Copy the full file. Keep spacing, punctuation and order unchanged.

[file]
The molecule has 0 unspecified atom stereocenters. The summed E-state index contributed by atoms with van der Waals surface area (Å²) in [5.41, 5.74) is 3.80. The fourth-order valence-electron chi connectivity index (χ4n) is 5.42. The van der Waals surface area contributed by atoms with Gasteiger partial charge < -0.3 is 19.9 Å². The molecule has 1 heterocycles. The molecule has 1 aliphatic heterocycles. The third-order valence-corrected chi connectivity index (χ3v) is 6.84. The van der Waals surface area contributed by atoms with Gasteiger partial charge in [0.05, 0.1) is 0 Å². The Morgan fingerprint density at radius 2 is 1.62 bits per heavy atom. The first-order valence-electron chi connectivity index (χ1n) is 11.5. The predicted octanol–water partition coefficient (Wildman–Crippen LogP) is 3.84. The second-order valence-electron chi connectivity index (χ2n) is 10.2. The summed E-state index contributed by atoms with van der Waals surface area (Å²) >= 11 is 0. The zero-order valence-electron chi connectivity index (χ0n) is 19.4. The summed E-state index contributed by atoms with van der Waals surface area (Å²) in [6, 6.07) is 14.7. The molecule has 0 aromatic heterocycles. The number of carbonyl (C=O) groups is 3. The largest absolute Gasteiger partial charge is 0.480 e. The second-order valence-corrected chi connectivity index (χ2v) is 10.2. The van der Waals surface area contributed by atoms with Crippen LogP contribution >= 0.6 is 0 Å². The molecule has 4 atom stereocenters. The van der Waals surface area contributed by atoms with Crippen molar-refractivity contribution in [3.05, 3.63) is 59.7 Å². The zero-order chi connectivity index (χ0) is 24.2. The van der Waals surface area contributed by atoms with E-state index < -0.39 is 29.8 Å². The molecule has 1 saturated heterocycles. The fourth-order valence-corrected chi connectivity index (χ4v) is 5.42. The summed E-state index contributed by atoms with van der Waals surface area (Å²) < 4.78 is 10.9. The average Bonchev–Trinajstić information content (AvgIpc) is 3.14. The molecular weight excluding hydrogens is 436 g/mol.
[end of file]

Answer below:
The molecule has 0 unspecified atom stereocenters. The summed E-state index contributed by atoms with van der Waals surface area (Å²) in [5.41, 5.74) is 3.80. The fourth-order valence-electron chi connectivity index (χ4n) is 5.42. The van der Waals surface area contributed by atoms with Gasteiger partial charge < -0.3 is 19.9 Å². The molecule has 1 heterocycles. The molecule has 1 aliphatic heterocycles. The third-order valence-corrected chi connectivity index (χ3v) is 6.84. The van der Waals surface area contributed by atoms with Gasteiger partial charge in [0.05, 0.1) is 0 Å². The Morgan fingerprint density at radius 2 is 1.62 bits per heavy atom. The first-order valence-electron chi connectivity index (χ1n) is 11.5. The predicted octanol–water partition coefficient (Wildman–Crippen LogP) is 3.84. The second-order valence-electron chi connectivity index (χ2n) is 10.2. The summed E-state index contributed by atoms with van der Waals surface area (Å²) >= 11 is 0. The zero-order valence-electron chi connectivity index (χ0n) is 19.4. The summed E-state index contributed by atoms with van der Waals surface area (Å²) in [6, 6.07) is 14.7. The molecule has 0 aromatic heterocycles. The number of carbonyl (C=O) groups is 3. The largest absolute Gasteiger partial charge is 0.480 e. The second-order valence-corrected chi connectivity index (χ2v) is 10.2. The van der Waals surface area contributed by atoms with Crippen LogP contribution >= 0.6 is 0 Å². The molecule has 4 atom stereocenters. The van der Waals surface area contributed by atoms with Crippen molar-refractivity contribution in [3.05, 3.63) is 59.7 Å². The zero-order chi connectivity index (χ0) is 24.2. The van der Waals surface area contributed by atoms with E-state index < -0.39 is 29.8 Å². The molecule has 1 saturated heterocycles. The fourth-order valence-corrected chi connectivity index (χ4v) is 5.42. The summed E-state index contributed by atoms with van der Waals surface area (Å²) < 4.78 is 10.9. The average Bonchev–Trinajstić information content (AvgIpc) is 3.14. The molecular weight excluding hydrogens is 436 g/mol.